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EV cell manufacturing investments estimated to exceed Rs 70,000 crore by 2030: ICRA

EV cell manufacturing investments estimated to exceed Rs 70,000 crore by 2030: ICRA

Given the incremental demand from various applications and future growth prospects (post 2030), ratings agency ICRA estimates investments in cell manufacturing to exceed $ 9 billion or Rs 70,000 crores.

EV cell manufacturing investments estimated to exceed Rs 70,000 crore by 2030: ICRA (Photo: Reuters) EV cell manufacturing investments estimated to exceed Rs 70,000 crore by 2030: ICRA (Photo: Reuters)

It’s no surprise that India needs a robust battery manufacturing infrastructure to accelerate its transition to clean mobility. The battery manufacturing segment remains a critical cog in the overall EV (electric vehicle) ecosystem development and is garnering a lot of attention. EV penetration across automotive segments is expected to grow exponentially over the next decade; with battery remaining the most critical and costly component of an EV. Given the incremental demand from various applications and future growth prospects (post 2030), ratings agency ICRA estimates investments in cell manufacturing to exceed $ 9 billion or Rs 70,000 crores.

“In EVs, advance chemistry batteries remain the most critical and the costliest component, accounting for almost 35-40% of the vehicle price. At present, battery cells are not manufactured in India, and thus most OEMs rely on imports, and manufacturing operations in India are limited to the assembly of battery packs,” Shamsher Dewan, Senior Vice President & Group Head - Corporate Ratings, ICRA, said. “However, to achieve mass scale penetration of EVs and a competitive cost structure, India will need to create its own eco-system of developing battery cells locally,” he adds.

In addition to the robust demand from EV vehicle, the annual battery demand for stationary applications (grid storage, telecom towers etc.) is also likely to grow at a rapid pace and be substantial, ICRA said. According to the agency, locating cell manufacturers close to the original equipment manufacturers (OEM) would allow for the creation of a research and innovation ecosystem, which would aid the development of batteries with improved energy efficiency and which are better suited to Indian climatic conditions.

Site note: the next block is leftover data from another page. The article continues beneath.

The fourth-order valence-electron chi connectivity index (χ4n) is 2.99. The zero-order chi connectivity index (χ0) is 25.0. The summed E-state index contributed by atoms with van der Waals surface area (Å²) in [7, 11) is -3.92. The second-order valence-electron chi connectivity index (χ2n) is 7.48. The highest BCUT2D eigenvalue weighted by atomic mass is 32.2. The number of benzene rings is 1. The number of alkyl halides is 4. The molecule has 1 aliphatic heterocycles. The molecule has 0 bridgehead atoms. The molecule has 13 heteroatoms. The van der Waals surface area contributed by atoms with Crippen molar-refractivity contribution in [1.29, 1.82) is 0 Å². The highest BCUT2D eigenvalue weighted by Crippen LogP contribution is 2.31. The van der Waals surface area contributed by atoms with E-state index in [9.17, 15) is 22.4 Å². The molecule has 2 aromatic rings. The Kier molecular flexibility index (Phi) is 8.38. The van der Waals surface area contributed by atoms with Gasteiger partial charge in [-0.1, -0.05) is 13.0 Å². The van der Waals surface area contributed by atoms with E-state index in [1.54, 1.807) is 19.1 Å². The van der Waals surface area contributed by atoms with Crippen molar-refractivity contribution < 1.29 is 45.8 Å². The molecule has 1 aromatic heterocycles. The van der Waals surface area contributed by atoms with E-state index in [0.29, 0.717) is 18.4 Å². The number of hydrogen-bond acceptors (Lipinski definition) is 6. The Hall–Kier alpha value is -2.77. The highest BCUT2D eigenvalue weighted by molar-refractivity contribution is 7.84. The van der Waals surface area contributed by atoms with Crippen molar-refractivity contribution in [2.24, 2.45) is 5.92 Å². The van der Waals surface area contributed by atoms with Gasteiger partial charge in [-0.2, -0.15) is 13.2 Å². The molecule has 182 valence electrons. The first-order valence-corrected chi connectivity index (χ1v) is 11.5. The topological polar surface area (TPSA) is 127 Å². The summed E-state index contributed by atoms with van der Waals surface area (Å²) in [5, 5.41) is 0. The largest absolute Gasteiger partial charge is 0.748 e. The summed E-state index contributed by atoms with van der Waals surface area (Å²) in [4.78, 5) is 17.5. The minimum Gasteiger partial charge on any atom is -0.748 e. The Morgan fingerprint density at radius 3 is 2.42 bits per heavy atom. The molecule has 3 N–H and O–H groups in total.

The Government of India (GoI) recently signed agreements with three companies for incentives under its Production-Linked Incentive (PLI) Scheme for Advanced Chemistry Cell (ACC) Battery Storage. The policy emphasises on enhancing domestic value addition and is expected to support capability development in this sunrise. ICRA said that Lithium-ion batteries have emerged as the battery of choice for EVs, given their high energy efficiency, decent thermal stability and low self-discharge. While Lithium Nickel Manganese Oxide (NMC) is the most prevalent cathode chemistry currently, Lithium Iron Phosphate (LFP) chemistry is expected to gain increased acceptance going forward, given its higher thermal stability and lower production cost. “Multiple other chemistries also continue to be under development, even as commercial viability for such chemistries may take time,” said ICRA.

For Dewan, multiple challenges exist on the road to establishment of a cell manufacturing ecosystem, primary ones being technology complexity, high capital intensity and raw material availability. “The ability of battery manufacturers to enter into agreements/alliances with players across the value chain to mitigate these risks, coupled with the creation of a robust framework for recycling would remain key,” he adds.

 
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